The word of god for benighted Muslims

'Missionary' activity is stepped up in order to 'save' the Ishmaelites

As a thinly-veiled mouthpiece of the American establishment, the TIME magazine is strictly outside the purview of my regular reading. I must, however, confess that I was tempted into breaking my vow of abstinence last week. The June 30, 2003 issue of the magazine carried too provocative a cover to resist. It pictured an upheld fist clenching a cross, nudging against a slogan asking a cryptic query: "Should Christians Convert Muslims?"  Now, inter-religious polemics have ceased to interest me lately, tired as I am of loud-mouthed fanatics peddling their wares. However, since the niggling issue of relations between Muslims and others continues to exercise a fascination for me, I shed my scruples about the venerable TIME, and clicked on its web-page to go through the cover-story.

The gist of the story, based on reports filed by correspondents in North America and West Asia, was, to put it in a nutshell, this: Western, largely American, Christian evangelist fundamentalists appear to be convinced that the time has now come to wage an all-out spiritual war against Islam. Islam, as many of them see it, is a satan-inspired programme of terrorism that bodes ill for all humankind, and represents the greatest challenge to Christianity and Christiandom. As an American evangelist, identified simply as "Barbara', puts it, Islam is in itself the ultimate "weapon of mass destruction". Gripped by a fanatic zeal to spread their faith to "benighted" Muslims, the story speaks of scores of Christian evangelists following close on the heels of American soldiers in Iraq and Afghanistan, offering 'aid', both material as well as 'spiritual', with the latter, predictably, being tied to the former. The report quoting the Massachusetts-based Gordon-Cornwell Theological Seminary suggests that there are today more than 27,000 Christian missionaries working in Muslim countries, almost double the number two decades ago.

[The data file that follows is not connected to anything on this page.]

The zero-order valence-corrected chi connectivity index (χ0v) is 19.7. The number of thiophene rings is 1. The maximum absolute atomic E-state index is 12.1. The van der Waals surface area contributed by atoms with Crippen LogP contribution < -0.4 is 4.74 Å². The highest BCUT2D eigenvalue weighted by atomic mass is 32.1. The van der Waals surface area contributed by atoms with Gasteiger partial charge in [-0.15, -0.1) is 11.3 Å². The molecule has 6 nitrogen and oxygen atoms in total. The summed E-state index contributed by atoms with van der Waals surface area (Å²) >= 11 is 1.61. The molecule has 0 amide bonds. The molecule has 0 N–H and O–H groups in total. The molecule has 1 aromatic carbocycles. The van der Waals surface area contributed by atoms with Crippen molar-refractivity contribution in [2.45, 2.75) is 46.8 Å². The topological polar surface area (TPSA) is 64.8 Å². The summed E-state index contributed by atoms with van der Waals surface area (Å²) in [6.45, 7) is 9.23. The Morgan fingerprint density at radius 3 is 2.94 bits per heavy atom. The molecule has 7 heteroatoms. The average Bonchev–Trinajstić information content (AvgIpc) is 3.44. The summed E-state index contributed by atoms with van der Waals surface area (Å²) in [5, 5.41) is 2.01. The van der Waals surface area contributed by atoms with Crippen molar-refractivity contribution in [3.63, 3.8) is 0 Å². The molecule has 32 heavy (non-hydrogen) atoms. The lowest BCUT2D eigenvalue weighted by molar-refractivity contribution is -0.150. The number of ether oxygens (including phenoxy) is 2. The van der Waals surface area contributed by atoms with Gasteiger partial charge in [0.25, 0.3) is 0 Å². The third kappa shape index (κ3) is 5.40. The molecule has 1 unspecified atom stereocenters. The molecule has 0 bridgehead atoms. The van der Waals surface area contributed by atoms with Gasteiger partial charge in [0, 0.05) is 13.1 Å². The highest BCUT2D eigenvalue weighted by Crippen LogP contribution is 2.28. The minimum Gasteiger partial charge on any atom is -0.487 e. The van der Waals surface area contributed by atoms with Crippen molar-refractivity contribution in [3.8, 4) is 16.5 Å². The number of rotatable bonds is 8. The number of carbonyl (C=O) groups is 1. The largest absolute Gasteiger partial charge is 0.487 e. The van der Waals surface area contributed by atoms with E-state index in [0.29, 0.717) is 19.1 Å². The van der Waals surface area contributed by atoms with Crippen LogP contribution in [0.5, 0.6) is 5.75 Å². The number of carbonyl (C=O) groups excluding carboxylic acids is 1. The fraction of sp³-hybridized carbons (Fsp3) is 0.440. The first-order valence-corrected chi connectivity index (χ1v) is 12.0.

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Himal Southasian
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